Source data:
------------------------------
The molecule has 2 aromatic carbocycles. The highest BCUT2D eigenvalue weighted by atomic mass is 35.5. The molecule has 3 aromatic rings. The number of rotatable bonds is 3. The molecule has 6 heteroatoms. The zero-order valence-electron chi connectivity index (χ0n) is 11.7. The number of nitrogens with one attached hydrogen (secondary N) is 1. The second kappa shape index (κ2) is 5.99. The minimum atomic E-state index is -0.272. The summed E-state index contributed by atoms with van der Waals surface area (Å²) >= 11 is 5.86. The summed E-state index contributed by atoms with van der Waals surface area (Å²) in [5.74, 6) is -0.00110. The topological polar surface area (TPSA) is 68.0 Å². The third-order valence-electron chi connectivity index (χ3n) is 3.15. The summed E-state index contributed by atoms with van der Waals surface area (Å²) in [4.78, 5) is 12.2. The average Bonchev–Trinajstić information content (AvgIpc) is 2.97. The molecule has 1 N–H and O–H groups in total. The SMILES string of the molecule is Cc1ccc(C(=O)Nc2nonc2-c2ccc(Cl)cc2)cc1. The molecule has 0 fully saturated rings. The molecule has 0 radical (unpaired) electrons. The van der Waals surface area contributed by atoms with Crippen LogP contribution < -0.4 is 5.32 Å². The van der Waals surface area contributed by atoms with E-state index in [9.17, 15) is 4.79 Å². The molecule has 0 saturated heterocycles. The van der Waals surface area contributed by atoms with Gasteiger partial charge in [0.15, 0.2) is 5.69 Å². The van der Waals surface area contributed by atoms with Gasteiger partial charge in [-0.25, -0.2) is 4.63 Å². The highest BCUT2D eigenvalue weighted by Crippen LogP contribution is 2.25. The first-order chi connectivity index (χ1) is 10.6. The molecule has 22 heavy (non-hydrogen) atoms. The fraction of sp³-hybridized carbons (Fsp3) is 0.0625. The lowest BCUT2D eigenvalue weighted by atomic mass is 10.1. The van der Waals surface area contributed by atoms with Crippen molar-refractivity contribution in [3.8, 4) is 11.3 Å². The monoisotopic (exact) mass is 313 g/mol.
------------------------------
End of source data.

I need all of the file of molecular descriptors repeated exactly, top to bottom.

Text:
The molecule has 2 aromatic carbocycles. The highest BCUT2D eigenvalue weighted by atomic mass is 35.5. The molecule has 3 aromatic rings. The number of rotatable bonds is 3. The molecule has 6 heteroatoms. The zero-order valence-electron chi connectivity index (χ0n) is 11.7. The number of nitrogens with one attached hydrogen (secondary N) is 1. The second kappa shape index (κ2) is 5.99. The minimum atomic E-state index is -0.272. The summed E-state index contributed by atoms with van der Waals surface area (Å²) >= 11 is 5.86. The summed E-state index contributed by atoms with van der Waals surface area (Å²) in [5.74, 6) is -0.00110. The topological polar surface area (TPSA) is 68.0 Å². The third-order valence-electron chi connectivity index (χ3n) is 3.15. The summed E-state index contributed by atoms with van der Waals surface area (Å²) in [4.78, 5) is 12.2. The average Bonchev–Trinajstić information content (AvgIpc) is 2.97. The molecule has 1 N–H and O–H groups in total. The SMILES string of the molecule is Cc1ccc(C(=O)Nc2nonc2-c2ccc(Cl)cc2)cc1. The molecule has 0 fully saturated rings. The molecule has 0 radical (unpaired) electrons. The van der Waals surface area contributed by atoms with Crippen LogP contribution < -0.4 is 5.32 Å². The van der Waals surface area contributed by atoms with E-state index in [9.17, 15) is 4.79 Å². The molecule has 0 saturated heterocycles. The van der Waals surface area contributed by atoms with Gasteiger partial charge in [0.15, 0.2) is 5.69 Å². The van der Waals surface area contributed by atoms with Gasteiger partial charge in [-0.25, -0.2) is 4.63 Å². The highest BCUT2D eigenvalue weighted by Crippen LogP contribution is 2.25. The first-order chi connectivity index (χ1) is 10.6. The molecule has 22 heavy (non-hydrogen) atoms. The fraction of sp³-hybridized carbons (Fsp3) is 0.0625. The lowest BCUT2D eigenvalue weighted by atomic mass is 10.1. The van der Waals surface area contributed by atoms with Crippen molar-refractivity contribution in [3.8, 4) is 11.3 Å². The monoisotopic (exact) mass is 313 g/mol.